September 1, 1939
Germany invades Poland, starting World War II.

June 22, 1941
Nazi Germany invades the Soviet Union.

Summer 1941
The SS and police authorities in the Lublin District establish a detention facility outside Trawniki, a town southeast of Lublin, on the orders of the SS and Police Leader (SS- und Polizeiführer-SSPF) for Lublin District, SS Major General Odilo Globocnik.

July 17, 1941
Globocnik is appointed Commissioner for the Establishment of SS and Police Bases (SS- und Polizeistutzpünkte) in the Eastern Territory.

View of the Trawniki camp

September 1941
Globocnik transforms the Trawniki camp into a training camp for auxiliary police personnel to maintain security for proposed German settlements in the occupied Soviet Union. The first Soviet soldiers recruited from prisoner-of-war camps arrive at Trawniki soon after the change.

October 27, 1941
Globocnik appoints SS Captain Karl Streibel to command the Trawniki training camp.

Trawniki also serves as a transit camp for local Jews. SS and police instructors use the local Jewish population for “training purposes.”

Summer 1942
After the construction of a labor camp adjacent to the training camp, Trawniki also serves as a forced-labor camp for Jews (Zwangsarbeitslager für Juden).

Autumn 1942
SS authorities move a brush factory and its laborers from the Miedzyrzec-Podlaski ghetto to Trawniki.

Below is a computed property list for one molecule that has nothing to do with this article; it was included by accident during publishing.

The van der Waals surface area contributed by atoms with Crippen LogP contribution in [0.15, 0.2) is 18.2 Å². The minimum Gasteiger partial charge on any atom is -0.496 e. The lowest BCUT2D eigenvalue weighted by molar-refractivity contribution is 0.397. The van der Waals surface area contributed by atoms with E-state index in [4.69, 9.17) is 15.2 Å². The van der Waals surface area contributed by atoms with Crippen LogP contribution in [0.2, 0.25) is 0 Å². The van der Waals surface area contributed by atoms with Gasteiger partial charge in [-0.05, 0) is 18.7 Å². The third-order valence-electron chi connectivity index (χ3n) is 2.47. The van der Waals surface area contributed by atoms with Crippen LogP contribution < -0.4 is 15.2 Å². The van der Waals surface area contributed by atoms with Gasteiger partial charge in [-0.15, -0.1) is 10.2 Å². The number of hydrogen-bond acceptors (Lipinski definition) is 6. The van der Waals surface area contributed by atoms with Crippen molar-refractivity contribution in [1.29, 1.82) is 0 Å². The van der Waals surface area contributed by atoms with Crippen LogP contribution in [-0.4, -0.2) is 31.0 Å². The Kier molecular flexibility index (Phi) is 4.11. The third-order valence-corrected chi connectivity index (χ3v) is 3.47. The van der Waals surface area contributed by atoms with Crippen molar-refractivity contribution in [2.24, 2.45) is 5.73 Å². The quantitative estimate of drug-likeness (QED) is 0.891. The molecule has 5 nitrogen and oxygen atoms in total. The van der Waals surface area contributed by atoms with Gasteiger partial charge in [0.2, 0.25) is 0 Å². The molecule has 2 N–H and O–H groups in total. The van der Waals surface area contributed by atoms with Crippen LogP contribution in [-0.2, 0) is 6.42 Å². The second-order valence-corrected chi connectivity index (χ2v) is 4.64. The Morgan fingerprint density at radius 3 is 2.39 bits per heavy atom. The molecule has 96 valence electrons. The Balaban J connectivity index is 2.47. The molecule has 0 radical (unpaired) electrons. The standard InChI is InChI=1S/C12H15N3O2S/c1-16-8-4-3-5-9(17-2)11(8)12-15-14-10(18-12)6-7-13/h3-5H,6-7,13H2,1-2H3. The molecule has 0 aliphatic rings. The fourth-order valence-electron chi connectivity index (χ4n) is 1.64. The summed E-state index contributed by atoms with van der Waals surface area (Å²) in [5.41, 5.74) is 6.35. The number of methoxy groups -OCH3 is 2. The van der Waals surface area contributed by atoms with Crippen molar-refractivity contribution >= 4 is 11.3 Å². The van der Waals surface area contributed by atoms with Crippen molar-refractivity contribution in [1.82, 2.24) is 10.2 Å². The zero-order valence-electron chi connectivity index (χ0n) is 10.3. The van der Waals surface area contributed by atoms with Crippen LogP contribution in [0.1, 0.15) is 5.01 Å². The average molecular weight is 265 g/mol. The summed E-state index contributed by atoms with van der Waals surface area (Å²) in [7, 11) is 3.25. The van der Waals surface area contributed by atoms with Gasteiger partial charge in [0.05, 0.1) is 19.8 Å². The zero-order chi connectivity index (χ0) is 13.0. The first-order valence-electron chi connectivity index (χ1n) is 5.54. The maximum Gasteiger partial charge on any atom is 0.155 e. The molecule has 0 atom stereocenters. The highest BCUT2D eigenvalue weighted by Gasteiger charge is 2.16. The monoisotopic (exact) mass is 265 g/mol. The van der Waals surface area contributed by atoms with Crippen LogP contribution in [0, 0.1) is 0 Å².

February 8, 1943
Globocnik signs a contract with the F.W. Schultz and Co., which provides that the Schultz fur production plant with 4,000 Jewish workers and the brush-making plant with 1,500 workers be transferred from the Warsaw ghetto to Trawniki. Globocnik names Streibel commander of the Trawniki labor camp. He names SS Master Sergeant Franz Bartetzko and his deputy, SS Staff Sergeant Josef Napieralla, to manage the day-to-day operations of the camp.

February 16, 1943
Transports begin to leave the Warsaw ghetto for Trawniki.

April 19, 1943
SS and police units under command of the SS and Police Leader in Warsaw, including a battalion of Trawniki-trained guards, seal off the Warsaw ghetto, intending to forcibly remove the Jewish residents to forced-labor camps and to kill those who resist. The operation sparks the Warsaw ghetto uprising. Between February 15 and April 30, the SS and police remove 2,848 men, 2,397 women, and 388 children from Warsaw to Trawniki.

September 1943
Two transports of Jewish workers arrive in Trawniki from the Minsk ghetto after its liquidation.

September 1943
Globocnik transfers out of Lublin.

September 1943
The SS leadership transfers the Trawniki complex to the jurisdiction of the SS Economic-Administration Main Office (SS-Wirtschafts-Verwaltungshauptamt-WVHA). Trawniki thus becomes a subcamp of Lublin/Majdanek.


November 3, 1943
The SS and police units shoot at least 6,000 Jewish inmates of Trawniki and its subcamp Dorohucza, eliminating virtually the entire workforce, in an action called Operation “Harvest Festival” (Unternehmen Erntefest). Himmler ordered the mass shooting sometime after learning of the October 1943 prisoner uprising in the Sobibor killing center.

May 1944
The SS transfers the small detachment of Jews who had been brought to Trawniki after the massacre to Lublin/Majdanek. The Trawniki labor camp is dissolved. Guards (Wachmänner) continue to train at Trawniki.

July 23, 1944
Soviet troops overrun Trawniki and Lublin. The Germans and guards flee as Soviet troops advance.

May 31, 1945
Globocnik commits suicide when he is captured by the British, in Carinthia.

A West German court indicts Streibel, Napieralla, and four Trawniki company commanders, but acquits all six defendants in 1976.